AT&T CFO sees fiber expansion as the ‘long pole in the tent’
Continuing its back to the basics approach, AT&T highlighted long-term growth opportunities from fiber and wireless
Following its divestiture of the Warner Media assets and under the leadership of CEO John Stankey, AT&T appears to be a much more focused organization. And that focus, according to CFO Pascal Desroches, speaking recently at the Citi 2023 Communications, Media and Entertainment Conference, is on “building connectivity networks. And there are a whole class of connectivity services that I think we can unleash through the power of 5G and through the continued evolution of fiber. I wouldn’t expect us to run far afield of that.”
His comments echo what trade media heard from AT&T CTO Jeremy Legg back in October—a two-phased approach with the first phase being expanding the fiber and wireless network, and the second step being deployment of a “multi-service edge” and distributed Standalone 5G cores. As Desroches put it in early January, “Let’s focus the company on wireless and fiber. That’s going to be the future of AT&T. And let’s strengthen the balance sheet, deliver and get ourselves to a point where we can continue to invest in our businesses because we think the secular dynamics around wireless and fiber are very strong.”
Relative to the company’s stated goal of running fiber to 30 million-plus locations by 2025, Desroches noted that AT&T is “steadfast,” and at the end of the third quarter had fiber passing 18.5 million customer locations and 3.5 million business locations. “And we would expect that to grow each and every quarter.”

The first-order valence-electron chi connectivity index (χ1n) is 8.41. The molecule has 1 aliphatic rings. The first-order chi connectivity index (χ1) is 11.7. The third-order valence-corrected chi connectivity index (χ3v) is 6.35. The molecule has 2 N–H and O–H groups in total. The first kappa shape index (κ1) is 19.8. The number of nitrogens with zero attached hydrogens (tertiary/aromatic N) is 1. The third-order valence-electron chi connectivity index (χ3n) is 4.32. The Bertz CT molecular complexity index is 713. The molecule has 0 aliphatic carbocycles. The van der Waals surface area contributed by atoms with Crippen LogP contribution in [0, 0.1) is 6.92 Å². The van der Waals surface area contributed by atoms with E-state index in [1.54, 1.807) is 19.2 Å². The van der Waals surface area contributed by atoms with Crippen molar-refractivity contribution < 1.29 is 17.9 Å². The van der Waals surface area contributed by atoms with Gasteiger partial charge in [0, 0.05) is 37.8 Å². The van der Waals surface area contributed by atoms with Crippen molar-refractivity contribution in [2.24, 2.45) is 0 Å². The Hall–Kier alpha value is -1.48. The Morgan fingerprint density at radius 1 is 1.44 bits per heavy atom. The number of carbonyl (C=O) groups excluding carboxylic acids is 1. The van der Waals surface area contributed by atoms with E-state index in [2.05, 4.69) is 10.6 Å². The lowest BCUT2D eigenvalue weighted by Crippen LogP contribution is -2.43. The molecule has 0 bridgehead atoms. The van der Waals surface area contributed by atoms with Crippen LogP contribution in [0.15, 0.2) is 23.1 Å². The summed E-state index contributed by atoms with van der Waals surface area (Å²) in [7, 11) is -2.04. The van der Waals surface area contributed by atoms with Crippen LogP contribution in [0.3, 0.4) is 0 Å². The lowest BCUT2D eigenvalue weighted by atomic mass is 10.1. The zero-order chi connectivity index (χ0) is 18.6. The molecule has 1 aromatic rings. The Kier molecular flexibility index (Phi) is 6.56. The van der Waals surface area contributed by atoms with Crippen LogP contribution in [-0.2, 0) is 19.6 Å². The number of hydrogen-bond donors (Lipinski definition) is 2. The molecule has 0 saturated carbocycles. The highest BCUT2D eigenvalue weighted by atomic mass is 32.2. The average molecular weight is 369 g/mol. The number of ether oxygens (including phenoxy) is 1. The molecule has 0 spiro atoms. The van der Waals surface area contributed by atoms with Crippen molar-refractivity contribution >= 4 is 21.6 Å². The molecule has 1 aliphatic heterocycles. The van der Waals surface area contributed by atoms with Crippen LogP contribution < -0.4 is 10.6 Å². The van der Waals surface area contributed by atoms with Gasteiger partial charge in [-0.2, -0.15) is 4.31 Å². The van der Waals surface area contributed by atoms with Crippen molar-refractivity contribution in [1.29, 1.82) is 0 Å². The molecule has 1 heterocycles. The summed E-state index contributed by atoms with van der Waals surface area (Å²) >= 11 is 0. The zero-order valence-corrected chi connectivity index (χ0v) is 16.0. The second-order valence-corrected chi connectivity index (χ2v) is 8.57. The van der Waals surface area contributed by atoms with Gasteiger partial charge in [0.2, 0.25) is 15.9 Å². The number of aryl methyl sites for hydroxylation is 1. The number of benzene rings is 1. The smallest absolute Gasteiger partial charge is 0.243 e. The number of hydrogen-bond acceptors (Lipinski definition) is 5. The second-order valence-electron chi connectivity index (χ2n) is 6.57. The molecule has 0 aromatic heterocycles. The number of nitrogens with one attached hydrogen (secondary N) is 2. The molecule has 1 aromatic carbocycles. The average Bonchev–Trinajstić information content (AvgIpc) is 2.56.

He called out fiber customer satisfaction and discussed the “attractive economic terms” associated with bundling fiber for home internet with mobile cellular service. “We’ve seen a meaningful uptick in wireless penetration where you have fiber…The long pole in the tent is getting fiber out.”
While Verizon has ambitious fiber goals and is growing its wired home broadband segment, it and T-Mobile US are also leveraging excess spectrum to offer up fixed wireless home broadband services, something Desroches said “is not going to be a priority of ours.” He said the network impact, customer acquisition cost and return on the product based on the pricing landscape all make fixed wireless low priority.
Back to the chorus: “We really, really like fiber. We think when you look at the landscape and the consumption trends in the U.S., fiber is going to be the only technology that is acceptable.” On the back of a long-term commitment from AT&T, fiber manufacturer Corning last year announced a major investment in a new manufacturing plant as well as in workforce development.
On the cost management side, At&T is approaching year three of a plan to cut $6 billion in costs through everything from headcount reductions and changes to benefits to lowering network energy consumption costs and distribution strategy. Updating on that, Desroches said at the Citi event that it’s “a journey not a destination. We’re not going to stop at $6 billion.” He looked ahead to cost savings associated with turning down legacy infrastructure, and the promise of AI and machine learning for “digital self-service to help improve customer service to drive efficiencies in customer service and field tech deployment…So all things that we can do better, and I view those as opportunities that we’re going to harvest over the next several years.”
His 2023 strategy commentary kept with earlier comments from executives about simplification and execution. “You should expect us to continue to drive improvements in our operating leverage through disciplined cost management and continue to deliver our balance sheet using all free cash flows after dividends to pay down that…The playbook is…very boring, but it’s very important.”